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Dyln Bukhart, 22, of South Williamsport, worries that many people don't take care of their pets properly. She is concerned that people acquire new pets with little regard for the long-term commitment they are making.
"I see people all the time who get a new pet, take care of them for a few weeks, then seem to forget that they exist," Bukhart said.
"Then, the animal starts behaving badly because they're bored and lonely, and their owners have no idea how to handle the issue," she added.
Bukhart was shocked several weeks ago to see a man hit a Chihuahua and drag it by the leash.
"I couldn't believe it. There was this huge guy beating this little tiny dog right on the sidewalk in broad daylight. Nobody seemed to care," she said.
Bukhart confronted the man, and the two of them got into a brief argument. She remains frustrated about the situation.
"People just don't think before they get a pet. You need to ask yourself, 'Do I have enough time and energy? Is there room in my house for this animal?' " Bukhart said.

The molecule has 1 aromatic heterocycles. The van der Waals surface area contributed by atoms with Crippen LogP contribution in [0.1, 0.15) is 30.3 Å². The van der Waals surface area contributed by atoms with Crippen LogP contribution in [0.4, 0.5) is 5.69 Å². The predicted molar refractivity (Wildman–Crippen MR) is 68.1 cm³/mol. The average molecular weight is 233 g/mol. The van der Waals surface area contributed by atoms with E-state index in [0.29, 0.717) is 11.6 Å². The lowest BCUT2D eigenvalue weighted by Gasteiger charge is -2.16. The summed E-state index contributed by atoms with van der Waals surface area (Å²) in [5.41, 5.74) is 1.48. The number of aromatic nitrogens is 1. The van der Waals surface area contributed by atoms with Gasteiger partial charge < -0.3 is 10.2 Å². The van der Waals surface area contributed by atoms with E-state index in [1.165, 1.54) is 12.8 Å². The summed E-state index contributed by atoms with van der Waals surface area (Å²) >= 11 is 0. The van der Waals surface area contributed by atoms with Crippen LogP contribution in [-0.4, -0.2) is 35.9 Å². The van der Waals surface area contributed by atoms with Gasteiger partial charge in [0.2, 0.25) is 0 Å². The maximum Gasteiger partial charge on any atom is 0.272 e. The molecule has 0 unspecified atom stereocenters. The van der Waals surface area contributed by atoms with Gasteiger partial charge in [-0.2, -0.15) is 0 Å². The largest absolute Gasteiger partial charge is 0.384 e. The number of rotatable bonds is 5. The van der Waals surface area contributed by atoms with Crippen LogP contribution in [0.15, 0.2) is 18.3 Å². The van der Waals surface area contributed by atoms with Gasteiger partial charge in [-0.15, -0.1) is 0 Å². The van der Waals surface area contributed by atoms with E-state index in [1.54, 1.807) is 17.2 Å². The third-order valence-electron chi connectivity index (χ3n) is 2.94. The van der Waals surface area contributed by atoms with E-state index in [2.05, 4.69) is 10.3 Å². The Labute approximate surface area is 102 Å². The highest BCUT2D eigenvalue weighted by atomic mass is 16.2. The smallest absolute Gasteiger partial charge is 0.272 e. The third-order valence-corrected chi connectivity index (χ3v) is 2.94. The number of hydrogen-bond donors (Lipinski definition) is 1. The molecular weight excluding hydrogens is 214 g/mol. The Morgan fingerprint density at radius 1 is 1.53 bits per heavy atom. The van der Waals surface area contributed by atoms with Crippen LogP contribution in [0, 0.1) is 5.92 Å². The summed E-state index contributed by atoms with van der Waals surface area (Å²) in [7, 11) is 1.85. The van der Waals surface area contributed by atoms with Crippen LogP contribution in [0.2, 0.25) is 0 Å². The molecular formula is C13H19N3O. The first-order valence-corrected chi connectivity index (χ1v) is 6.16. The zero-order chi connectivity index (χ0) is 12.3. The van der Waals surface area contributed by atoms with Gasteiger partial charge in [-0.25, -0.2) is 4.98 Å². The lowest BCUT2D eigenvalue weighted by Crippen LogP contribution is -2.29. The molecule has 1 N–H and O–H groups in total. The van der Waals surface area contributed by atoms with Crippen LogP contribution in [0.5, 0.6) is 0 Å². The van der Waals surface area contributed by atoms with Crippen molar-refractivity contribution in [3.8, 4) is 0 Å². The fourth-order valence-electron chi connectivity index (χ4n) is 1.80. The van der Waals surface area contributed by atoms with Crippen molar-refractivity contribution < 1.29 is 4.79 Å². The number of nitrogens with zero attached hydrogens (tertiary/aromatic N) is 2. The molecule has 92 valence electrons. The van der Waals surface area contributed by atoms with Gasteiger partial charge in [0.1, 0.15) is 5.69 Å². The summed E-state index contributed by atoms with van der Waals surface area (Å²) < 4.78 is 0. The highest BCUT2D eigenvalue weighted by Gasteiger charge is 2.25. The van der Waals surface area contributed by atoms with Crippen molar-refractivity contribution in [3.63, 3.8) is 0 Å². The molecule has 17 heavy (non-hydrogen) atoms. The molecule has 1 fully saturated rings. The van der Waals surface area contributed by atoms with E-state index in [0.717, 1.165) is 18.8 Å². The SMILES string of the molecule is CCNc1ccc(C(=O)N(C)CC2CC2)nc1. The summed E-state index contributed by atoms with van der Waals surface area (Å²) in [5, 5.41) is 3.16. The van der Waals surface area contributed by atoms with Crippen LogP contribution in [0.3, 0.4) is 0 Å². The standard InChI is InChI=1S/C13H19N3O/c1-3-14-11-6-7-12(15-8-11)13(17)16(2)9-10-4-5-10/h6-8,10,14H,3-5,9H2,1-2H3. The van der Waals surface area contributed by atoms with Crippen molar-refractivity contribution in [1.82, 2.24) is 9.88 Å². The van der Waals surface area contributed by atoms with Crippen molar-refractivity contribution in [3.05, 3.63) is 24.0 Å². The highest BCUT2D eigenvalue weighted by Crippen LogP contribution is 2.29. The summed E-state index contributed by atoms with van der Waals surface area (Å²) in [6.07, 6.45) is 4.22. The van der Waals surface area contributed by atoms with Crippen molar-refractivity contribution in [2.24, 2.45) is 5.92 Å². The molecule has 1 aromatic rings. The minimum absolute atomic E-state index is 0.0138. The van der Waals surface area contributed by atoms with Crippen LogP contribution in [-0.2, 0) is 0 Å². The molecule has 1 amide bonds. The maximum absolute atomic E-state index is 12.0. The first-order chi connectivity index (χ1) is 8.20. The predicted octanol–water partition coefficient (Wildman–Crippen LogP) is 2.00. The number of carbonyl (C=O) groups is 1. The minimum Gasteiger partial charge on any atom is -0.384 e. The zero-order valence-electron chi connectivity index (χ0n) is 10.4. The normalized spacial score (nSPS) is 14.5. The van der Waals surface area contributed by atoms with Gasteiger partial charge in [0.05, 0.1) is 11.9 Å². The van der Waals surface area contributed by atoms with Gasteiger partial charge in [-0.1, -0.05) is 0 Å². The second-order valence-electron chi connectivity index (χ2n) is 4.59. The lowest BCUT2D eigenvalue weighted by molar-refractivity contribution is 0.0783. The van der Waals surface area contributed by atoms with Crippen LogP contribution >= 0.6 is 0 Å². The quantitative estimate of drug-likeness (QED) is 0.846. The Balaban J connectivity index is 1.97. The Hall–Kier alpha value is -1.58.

Inattention also contributes to the overabundance of unwanted animals, she said.
"I don't have my animals that live inside fixed, but I also watch them to make sure they don't breed. Because I take care of them, I know when they go into heat, and can act accordingly," Bukhart said.
"On the other hand, my cat which goes outside is fixed. I chose to get him fixed because I know he will slip in and out of the house, and I can't watch him and control when he breeds," she added.
She said an animal's personality can change drastically after going under the knife, and added that a pet owner should make the decision to spay or neuter based on their individual animals.